clock menu more-arrow no yes mobile

Filed under:

The Phillies’ playing time conundrum

Where I had to open up Word to correctly spell “conundrum” because the allocation of playing time is going to be a problem shortly

MLB: Philadelphia Phillies at Chicago Cubs Matt Marton-USA TODAY Sports

Let’s state the obvious: Aaron Altherr is raking right now and needs to stay in the lineup. This is something that cannot be ignored. He’s easily, by wRC+, their best hitter right now and there isn’t really anyone threatening him. It’s not exactly what the Phillies envisioned this offseason when they signed Michael Saunders and traded for Howie Kendrick to boost the offense, but it’s something that I am sure they are more than happy with.

However, in very short order, the team is going to have a playing time crunch on their hands. When Kendrick returns from the disabled list, there will be four outfielders available to capably fill three spots. To solve this issue, the team has asked Kendrick to take groundballs at first base in the hopes of increasing his versatility for this team and perhaps to a future employer. This move would have a two pronged effect: it would keep Altherr’s bat in the lineup while removing the slumping Tommy Joseph from it. Whether you think that Joseph should be removed for Kendrick and not someone else in the organization is a whole other argument, but for now, this is the direction the team is headed. It’s a potential solution to a problem that is coming, but it does have several positive effects.

  1. It keeps Altherr in the lineup

While this seems pretty obvious, it has to mentioned first and foremost. When the season opened, it seemed that no matter how much Altherr hit, Pete Mackanin was going to defer to his veterans when it came to playing time. Consider: Altherr started two of the first four games against Cincinnati and Washington to begin the season, and was quite productive (2 for 6 with a home run). Yet Mackanin didn’t think it enough to insert him over his older players just yet. When did he enter the starting lineup again? Not for the next ten days, during which Mackanin trotted out Kendrick, Herrera, and Saunders each time. Only due to injury has Altherr seen his name on the lineup card most every day since then, yet he has made the most of it, putting up a .351/.439/.672 line with three home runs and twelve RBI.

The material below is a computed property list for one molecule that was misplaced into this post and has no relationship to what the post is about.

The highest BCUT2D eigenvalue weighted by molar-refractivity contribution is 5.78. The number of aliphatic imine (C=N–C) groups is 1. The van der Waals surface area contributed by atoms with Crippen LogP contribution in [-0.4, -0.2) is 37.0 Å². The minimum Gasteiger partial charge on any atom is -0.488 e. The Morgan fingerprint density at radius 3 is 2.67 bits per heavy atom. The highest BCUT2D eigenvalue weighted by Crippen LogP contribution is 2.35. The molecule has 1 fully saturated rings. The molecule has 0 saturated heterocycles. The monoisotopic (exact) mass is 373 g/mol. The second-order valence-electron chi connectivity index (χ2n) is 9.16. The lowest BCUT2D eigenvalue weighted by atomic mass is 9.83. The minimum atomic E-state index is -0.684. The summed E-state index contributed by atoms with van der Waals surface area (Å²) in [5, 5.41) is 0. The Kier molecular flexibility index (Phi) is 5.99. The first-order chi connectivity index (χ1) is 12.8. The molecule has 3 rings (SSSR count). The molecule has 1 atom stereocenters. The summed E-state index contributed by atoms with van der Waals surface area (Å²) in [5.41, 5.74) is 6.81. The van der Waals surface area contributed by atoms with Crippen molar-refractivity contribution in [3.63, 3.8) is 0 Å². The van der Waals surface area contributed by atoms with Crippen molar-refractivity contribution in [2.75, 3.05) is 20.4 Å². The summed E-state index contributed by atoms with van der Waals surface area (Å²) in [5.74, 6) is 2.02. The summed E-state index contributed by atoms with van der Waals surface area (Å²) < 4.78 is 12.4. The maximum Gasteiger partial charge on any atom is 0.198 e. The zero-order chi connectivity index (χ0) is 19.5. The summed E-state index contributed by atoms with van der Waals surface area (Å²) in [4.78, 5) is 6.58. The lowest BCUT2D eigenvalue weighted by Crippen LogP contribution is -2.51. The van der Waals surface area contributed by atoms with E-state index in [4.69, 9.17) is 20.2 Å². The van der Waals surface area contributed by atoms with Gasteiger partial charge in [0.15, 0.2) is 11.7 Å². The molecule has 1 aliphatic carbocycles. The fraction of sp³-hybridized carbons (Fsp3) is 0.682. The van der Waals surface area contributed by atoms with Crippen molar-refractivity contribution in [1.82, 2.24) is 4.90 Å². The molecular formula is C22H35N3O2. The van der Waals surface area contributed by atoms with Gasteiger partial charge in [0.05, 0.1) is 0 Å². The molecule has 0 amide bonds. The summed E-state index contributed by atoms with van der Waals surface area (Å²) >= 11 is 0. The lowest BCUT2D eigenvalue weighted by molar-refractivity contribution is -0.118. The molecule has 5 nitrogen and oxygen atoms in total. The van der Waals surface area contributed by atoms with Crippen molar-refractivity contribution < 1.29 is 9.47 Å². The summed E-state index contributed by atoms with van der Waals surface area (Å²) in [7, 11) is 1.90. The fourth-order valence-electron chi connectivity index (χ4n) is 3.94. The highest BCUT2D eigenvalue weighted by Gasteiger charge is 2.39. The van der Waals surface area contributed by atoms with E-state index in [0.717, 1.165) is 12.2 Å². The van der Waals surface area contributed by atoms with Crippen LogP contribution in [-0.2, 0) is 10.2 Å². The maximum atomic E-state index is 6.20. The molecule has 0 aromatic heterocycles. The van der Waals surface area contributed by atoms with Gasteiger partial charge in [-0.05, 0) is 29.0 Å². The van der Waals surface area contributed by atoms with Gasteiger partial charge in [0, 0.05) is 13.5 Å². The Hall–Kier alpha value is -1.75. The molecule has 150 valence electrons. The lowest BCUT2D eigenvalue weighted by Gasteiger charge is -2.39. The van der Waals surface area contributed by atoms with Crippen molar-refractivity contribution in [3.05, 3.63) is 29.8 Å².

It’s not as though Mackanin was actively trying to keep Altherr glued to the bench. He obviously felt that starting the aforementioned three outfielders was his best chance at winning, something he still wants to do. Kendrick’s injury forced his hand, and luckily for him, Altherr has produced. Any kind of rotation that allows Mackanin the opportunity to keep his hot bat in the lineup is something that would be best for Altherr and the team as a whole.

2. Getting production from first base

There is no getting around the fact that Joseph has been an anchor to this team offensive production this season. His .216/.271/.341 line thus far has been good for an unsightly 63 OPS+ to this point, which is last among NL first basemen who have played at least 20 games at the position. While the team wasn’t really expected to contend for a playoff position this year, continuing to get that kind of production from that spot would certainly extinguish whatever flicker of hope remained in the organization. Inserting Kendrick’s own 135 OPS+ (in only 43 plate appearances) in place of Joseph would raise the bar of production to a level of respectability, even if one factors in regression from a lengthy DL trip.